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Prescription for Tragedy | Funds for infant withdrawal syndrome are scarce

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Prescription for Tragedy | Funds for infant withdrawal syndrome are scarce

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Addicted Babies | Answers elusive as funds scarce
'It's going to take all the knowledge of everybody to deal with this problem,' state official says
The Courier-Journal
Saturday, August 25, 2012

With the numbers of addicted babies skyrocketing, Kentucky and hospital officials say they’ve made it a priority to help the infants and try to stem the growing problem.

“This is driving costs in so many areas up from a fiscal standpoint,” said Audrey Tayse Haynes, secretary of the Kentucky Cabinet for Health and Family Services. “Then you look at the children who are born withdrawing from drugs — that’s a whole different cost. That’s the human cost.”

More on the series: Read continuing coverage of the prescription drug epidemic in Kentucky

Cabinet officials met with medical professionals this month to discuss ways to combat the crisis.

“We’re just at the early stages of trying to put together all the experts in the field,” Haynes said. “It’s going to take all the knowledge of everybody to deal with this problem.”

There’s no way to measure exactly how much the state spends on the addicted newborns because its budgets aren’t broken down that way. But state and federal governments have put more money into some programs designed to help vulnerable families:

• In April, Gov. Steve Beshear announced that Independence House Recovery Kentucky Center in Corbin received a $262,500 Community Development Block Grant from the federal government to support recovery care for residents. The 15-bed center serves pregnant and post-partum women battling substance abuse. Residents can stay 40 days to 12 months.

• Van Ingram, executive director of the state Office of Drug Control Policy, is seeking a $45,000 grant from the National Governors Association to educate medical providers and the public about drug abuse and infants.

• A new Medicaid benefit means the state and federal governments will spend more money treating drug abuse in coming years. The current state behavioral health department budget for substance abuse treatment and prevention is about $34 million.

The Medicaid budget for the current two-year period includes funds to cover substance abuse services such as individual therapy, group therapy, peer support and intensive case management for 5,800 people.

This “i-waiver” program is funded through a state general fund increase to the Department for Medicaid Services — $1.7 million in 2012-13 and $4.4 million in fiscal 2013-14. Along with associated federal funds, this means total funding of $5.8 million in 2012-13 and $14.9 million in 2013-14 for these services.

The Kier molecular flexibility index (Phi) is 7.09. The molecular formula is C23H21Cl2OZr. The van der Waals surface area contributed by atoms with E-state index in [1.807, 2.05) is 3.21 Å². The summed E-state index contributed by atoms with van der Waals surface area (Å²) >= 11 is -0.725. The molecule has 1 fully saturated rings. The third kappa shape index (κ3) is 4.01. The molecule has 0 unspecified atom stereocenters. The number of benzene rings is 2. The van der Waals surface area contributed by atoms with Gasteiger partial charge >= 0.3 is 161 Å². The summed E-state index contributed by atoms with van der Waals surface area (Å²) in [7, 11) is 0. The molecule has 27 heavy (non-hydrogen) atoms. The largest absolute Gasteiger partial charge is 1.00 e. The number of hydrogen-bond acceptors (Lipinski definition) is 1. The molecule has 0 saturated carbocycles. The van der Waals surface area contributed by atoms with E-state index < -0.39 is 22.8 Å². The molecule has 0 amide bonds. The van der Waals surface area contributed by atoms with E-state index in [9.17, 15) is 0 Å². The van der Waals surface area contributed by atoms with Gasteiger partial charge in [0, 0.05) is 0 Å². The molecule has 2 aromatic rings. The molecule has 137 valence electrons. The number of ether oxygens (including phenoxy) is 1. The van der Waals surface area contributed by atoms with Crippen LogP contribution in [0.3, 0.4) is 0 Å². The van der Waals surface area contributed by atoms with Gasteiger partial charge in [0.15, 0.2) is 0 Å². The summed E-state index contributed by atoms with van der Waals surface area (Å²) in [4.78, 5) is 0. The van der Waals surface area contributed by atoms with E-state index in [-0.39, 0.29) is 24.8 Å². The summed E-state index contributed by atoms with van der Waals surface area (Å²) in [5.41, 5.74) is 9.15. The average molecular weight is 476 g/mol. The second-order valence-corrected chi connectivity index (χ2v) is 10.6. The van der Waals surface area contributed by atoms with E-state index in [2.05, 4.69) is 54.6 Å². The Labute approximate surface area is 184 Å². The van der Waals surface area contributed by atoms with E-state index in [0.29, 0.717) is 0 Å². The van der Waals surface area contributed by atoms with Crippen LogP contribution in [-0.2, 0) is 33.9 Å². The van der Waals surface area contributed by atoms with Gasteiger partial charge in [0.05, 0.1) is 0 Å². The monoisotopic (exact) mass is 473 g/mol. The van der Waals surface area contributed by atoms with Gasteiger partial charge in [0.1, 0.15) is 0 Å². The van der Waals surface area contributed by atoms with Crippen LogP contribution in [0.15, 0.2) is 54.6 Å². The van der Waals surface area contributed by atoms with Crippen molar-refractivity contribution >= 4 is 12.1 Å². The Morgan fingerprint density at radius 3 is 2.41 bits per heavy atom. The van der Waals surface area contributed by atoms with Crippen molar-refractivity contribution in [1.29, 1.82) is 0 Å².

But as the state struggles in the rocky economy, not every program designed to help pregnant women give birth to healthy babies is getting more money.

KIDS NOW Plus, a state initiative targeting pregnant women at risk of substance abuse, won’t see its $1.4 million budget grow next year despite the fact that officials say it works.

In fiscal 2011, KIDS NOW provided prevention services to 1,443 pregnant women, and case management and outreach to 551. Overall, officials said, the program has reduced the number of clients misusing prescription drugs during pregnancy and six weeks post-partum by 75 percent.

When the problem can’t be prevented, hospitals are increasingly taking steps to meet addicted infants’ needs.

Plans for the new Norton Women’s Hospital and Kosair Children’s Hospital-St. Matthews call for a 10-bed neonatal abstinence syndrome center of excellence.

And a task force at University Hospital developed a neonatal abstinence syndrome protocol so doctors and nurses treat the problem uniformly, based on the best medical evidence.

The protocol, put in place in 2005 and revised this year, includes guidelines for assessing babies, managing their medicine, nursing and comfort care, and discharging infants.

Karen Kelly, president of the Eastern Kentucky anti-drug organization Operation UNITE, recently observed a similar program at East Tennessee Children’s Hospital in Knoxville.

Besides a treatment protocol, the Tennessee hospital uses volunteer cuddlers, has put together an educational brochure on the dangers of taking drugs during pregnancy and sends neonatal intensive care unit representatives to speak with community groups.

As policymakers and advocates attack the problem on a large scale, doctors and nurses continue the daily struggle to help individual babies.

But they agree they can do only so much; a lot depends on the child’s home environment and whether their mothers stay off drugs.

Pauline Hayes, clinical nurse manager for University Hospital’s neonatal intensive care unit, said nurses must remind themselves when addicted newborns leave the hospital, “it’s not our baby; it’s their baby, and we have to get them ready to take their baby home.”

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